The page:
What’s the value of a virtue-based account of the Christian moral life? Why complicate morality with complex considerations of human nature and abstruse ideas like grace and happiness? Can’t we just find out the rules and follow them?
That won’t do, because Christian perfection as portrayed in the Beatitudes and life of Christ isn’t just a technique of rules. The funny thing about rules is that it’s pretty easy to come up with a strategy that avoids breaking them, yet still misses the point. Instead of an abstract proof, allow me to illustrate with an example.
Many readers will fondly remember a famous educational computer game by the name of Oregon Trail that was used in many grade schools. For those who don’t, it’s designed to teach kids about frontier life by letting them assume the role of a band of pioneers in 1848 heading out west in covered wagons. The players must decide when to start, what supplies to buy, which route to take, and more. The computer simulates the journey, imposing the constraints of terrain and human endurance and contingent events like weather, illness, and the availability of animals to hunt for food. All this made for one of the most genuinely engaging educational computer games ever made.
I went through two very different phases playing this game. At first, my friends and I played it exactly as though we were the people on the journey. We entered our own names as the names of the characters. We played together, making in-game decisions by consensus (among those whose characters had not died of cholera or typhoid or whatever) and at the end we would assess our game in terms of how well we thought our characters would do as settlers in Oregon. In short, what we cared about was the reality that the game was made to simulate: the pioneer life. Despite its limitations, it was a quite effective way to involve us in the history of that time.
But then we found a different way to play. Being competitive, we couldn’t ignore the fact that the computer gave you a score in points. Getting to Oregon with everyone alive and in good health earned you the bulk of your points, but possessing useful items at the end increased your score still more. If you took on the challenge of starting the game with less money, you were awarded bigger bonuses at the end. Theoretically, the point total should have been a good indicator of the quality of your performance in the game.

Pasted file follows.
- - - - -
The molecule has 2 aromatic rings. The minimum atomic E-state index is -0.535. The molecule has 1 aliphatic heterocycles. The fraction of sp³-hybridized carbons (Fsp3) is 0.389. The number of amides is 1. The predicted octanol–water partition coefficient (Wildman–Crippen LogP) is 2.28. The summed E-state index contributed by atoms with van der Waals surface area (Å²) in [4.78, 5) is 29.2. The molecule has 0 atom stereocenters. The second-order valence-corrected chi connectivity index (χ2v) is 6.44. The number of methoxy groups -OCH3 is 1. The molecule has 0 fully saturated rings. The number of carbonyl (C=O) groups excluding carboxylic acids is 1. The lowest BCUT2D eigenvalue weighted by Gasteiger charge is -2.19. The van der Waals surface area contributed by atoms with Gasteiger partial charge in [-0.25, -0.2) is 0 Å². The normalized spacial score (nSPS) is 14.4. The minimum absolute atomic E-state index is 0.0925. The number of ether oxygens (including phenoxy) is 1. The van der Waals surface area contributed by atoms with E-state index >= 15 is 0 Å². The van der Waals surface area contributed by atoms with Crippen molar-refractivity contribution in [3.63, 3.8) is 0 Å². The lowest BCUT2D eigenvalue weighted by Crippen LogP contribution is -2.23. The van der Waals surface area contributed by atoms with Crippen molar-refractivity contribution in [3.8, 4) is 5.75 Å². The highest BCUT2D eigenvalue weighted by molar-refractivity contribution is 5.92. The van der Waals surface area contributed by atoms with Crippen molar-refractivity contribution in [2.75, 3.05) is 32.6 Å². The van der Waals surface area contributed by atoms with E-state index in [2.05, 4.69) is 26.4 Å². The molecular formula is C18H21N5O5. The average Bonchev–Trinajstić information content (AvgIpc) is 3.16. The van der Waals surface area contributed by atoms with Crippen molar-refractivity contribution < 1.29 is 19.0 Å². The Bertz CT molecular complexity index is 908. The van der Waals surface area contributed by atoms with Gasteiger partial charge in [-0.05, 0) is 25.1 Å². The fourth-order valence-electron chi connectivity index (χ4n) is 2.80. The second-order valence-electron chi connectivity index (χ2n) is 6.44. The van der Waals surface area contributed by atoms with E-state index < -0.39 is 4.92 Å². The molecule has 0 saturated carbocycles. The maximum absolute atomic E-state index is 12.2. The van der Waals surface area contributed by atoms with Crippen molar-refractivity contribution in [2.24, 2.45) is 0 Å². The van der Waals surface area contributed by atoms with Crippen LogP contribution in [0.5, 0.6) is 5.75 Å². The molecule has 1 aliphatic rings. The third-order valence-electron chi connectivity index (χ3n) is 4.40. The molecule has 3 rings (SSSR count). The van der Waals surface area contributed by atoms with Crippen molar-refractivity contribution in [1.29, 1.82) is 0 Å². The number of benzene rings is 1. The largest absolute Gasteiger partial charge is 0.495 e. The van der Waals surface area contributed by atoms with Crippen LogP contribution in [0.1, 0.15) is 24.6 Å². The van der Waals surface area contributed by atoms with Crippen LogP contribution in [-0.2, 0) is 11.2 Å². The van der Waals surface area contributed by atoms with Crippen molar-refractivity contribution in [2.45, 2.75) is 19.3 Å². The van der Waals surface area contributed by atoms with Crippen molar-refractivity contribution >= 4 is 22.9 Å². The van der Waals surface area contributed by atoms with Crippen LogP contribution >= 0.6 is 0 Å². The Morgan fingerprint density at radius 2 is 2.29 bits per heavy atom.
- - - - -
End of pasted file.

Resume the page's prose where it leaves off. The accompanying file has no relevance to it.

But as I began to play the game for points, a subtle yet significant shift occurred. The first thing to go was attention to the health of the characters. As long as they didn’t die, the only thing that mattered was that their health was “good” right at the final moment when points were awarded. Since this made paying attention to those distressing messages like “Johnny has a broken arm” a waste of time, I started naming the party members things like “Player1,” “Zqfmgb,” or “Darth Vader” so that I wouldn’t be tempted to care. When I noticed that clothes weren’t worth many points or critical for survival, I stopped buying them and used the money to stock up on higher-scoring items. Eventually I got to the point where nothing was too absurd, as long as it earned more points—never mind what a distortion this was of the reality of actual 19th-century covered wagon journeys.
These strategies yielded impressively high scores. I reached as high as 8,109. Yet I had evaded the actual point of the game. Pragmatically focusing on maximizing the outward sign of success, I had become almost entirely disengaged from the reality of what success meant in the life of those pioneers.
Is it possible for us to “play for points” in the moral life? It is, and it’s called “moralism.” When we focus on exterior actions while ignoring or despising the underlying realities of human nature and divine grace, we end up putting the cart before the horse (or the wagon before the ox?). Moralism might not be as obviously bad as a wicked life, but it won’t foster our true happiness or human flourishing any more than 8,109 points met poor Zqfmgb’s need for clothes or a splint on his arm. The Christian life will make us happy and attract others to Christ—but only if we let its transforming power work not just on what we do but on who we are. That is what St. Thomas Aquinas’ virtue ethics is all about. In it we have a Scriptural, Patristic alternative to moralism.
Image: Morgan Weistling, Oregon Trail Family, 1848